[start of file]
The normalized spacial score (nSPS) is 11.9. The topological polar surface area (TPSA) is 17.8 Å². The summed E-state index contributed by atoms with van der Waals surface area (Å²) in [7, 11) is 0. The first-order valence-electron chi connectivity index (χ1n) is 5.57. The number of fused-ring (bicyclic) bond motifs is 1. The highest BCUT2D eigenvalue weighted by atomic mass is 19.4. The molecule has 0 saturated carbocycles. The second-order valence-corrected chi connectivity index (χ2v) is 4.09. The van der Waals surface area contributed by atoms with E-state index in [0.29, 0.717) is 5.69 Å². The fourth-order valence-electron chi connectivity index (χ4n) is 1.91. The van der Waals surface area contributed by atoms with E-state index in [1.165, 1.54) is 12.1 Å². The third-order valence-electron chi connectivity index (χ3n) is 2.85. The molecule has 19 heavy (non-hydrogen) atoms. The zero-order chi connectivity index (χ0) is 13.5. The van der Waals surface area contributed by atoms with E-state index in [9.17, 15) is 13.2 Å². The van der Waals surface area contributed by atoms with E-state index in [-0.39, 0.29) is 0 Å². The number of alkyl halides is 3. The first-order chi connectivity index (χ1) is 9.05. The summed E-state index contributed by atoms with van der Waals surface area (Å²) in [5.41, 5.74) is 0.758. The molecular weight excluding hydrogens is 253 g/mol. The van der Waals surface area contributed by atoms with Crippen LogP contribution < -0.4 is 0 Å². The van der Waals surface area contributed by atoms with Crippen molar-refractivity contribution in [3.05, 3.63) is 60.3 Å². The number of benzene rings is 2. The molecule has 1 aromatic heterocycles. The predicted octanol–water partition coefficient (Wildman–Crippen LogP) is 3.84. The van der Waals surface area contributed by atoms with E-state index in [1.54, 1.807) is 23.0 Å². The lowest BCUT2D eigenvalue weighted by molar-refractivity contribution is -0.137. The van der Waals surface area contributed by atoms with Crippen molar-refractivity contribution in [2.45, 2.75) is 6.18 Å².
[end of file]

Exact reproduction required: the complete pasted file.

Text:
The normalized spacial score (nSPS) is 11.9. The topological polar surface area (TPSA) is 17.8 Å². The summed E-state index contributed by atoms with van der Waals surface area (Å²) in [7, 11) is 0. The first-order valence-electron chi connectivity index (χ1n) is 5.57. The number of fused-ring (bicyclic) bond motifs is 1. The highest BCUT2D eigenvalue weighted by atomic mass is 19.4. The molecule has 0 saturated carbocycles. The second-order valence-corrected chi connectivity index (χ2v) is 4.09. The van der Waals surface area contributed by atoms with E-state index in [0.29, 0.717) is 5.69 Å². The fourth-order valence-electron chi connectivity index (χ4n) is 1.91. The van der Waals surface area contributed by atoms with E-state index in [1.165, 1.54) is 12.1 Å². The third-order valence-electron chi connectivity index (χ3n) is 2.85. The molecule has 19 heavy (non-hydrogen) atoms. The zero-order chi connectivity index (χ0) is 13.5. The van der Waals surface area contributed by atoms with E-state index in [9.17, 15) is 13.2 Å². The van der Waals surface area contributed by atoms with E-state index in [-0.39, 0.29) is 0 Å². The number of alkyl halides is 3. The first-order chi connectivity index (χ1) is 9.05. The summed E-state index contributed by atoms with van der Waals surface area (Å²) in [5.41, 5.74) is 0.758. The molecular weight excluding hydrogens is 253 g/mol. The van der Waals surface area contributed by atoms with Crippen LogP contribution < -0.4 is 0 Å². The van der Waals surface area contributed by atoms with Crippen molar-refractivity contribution in [3.05, 3.63) is 60.3 Å². The number of benzene rings is 2. The molecule has 1 aromatic heterocycles. The predicted octanol–water partition coefficient (Wildman–Crippen LogP) is 3.84. The van der Waals surface area contributed by atoms with E-state index in [1.54, 1.807) is 23.0 Å². The lowest BCUT2D eigenvalue weighted by molar-refractivity contribution is -0.137. The van der Waals surface area contributed by atoms with Crippen molar-refractivity contribution in [2.45, 2.75) is 6.18 Å².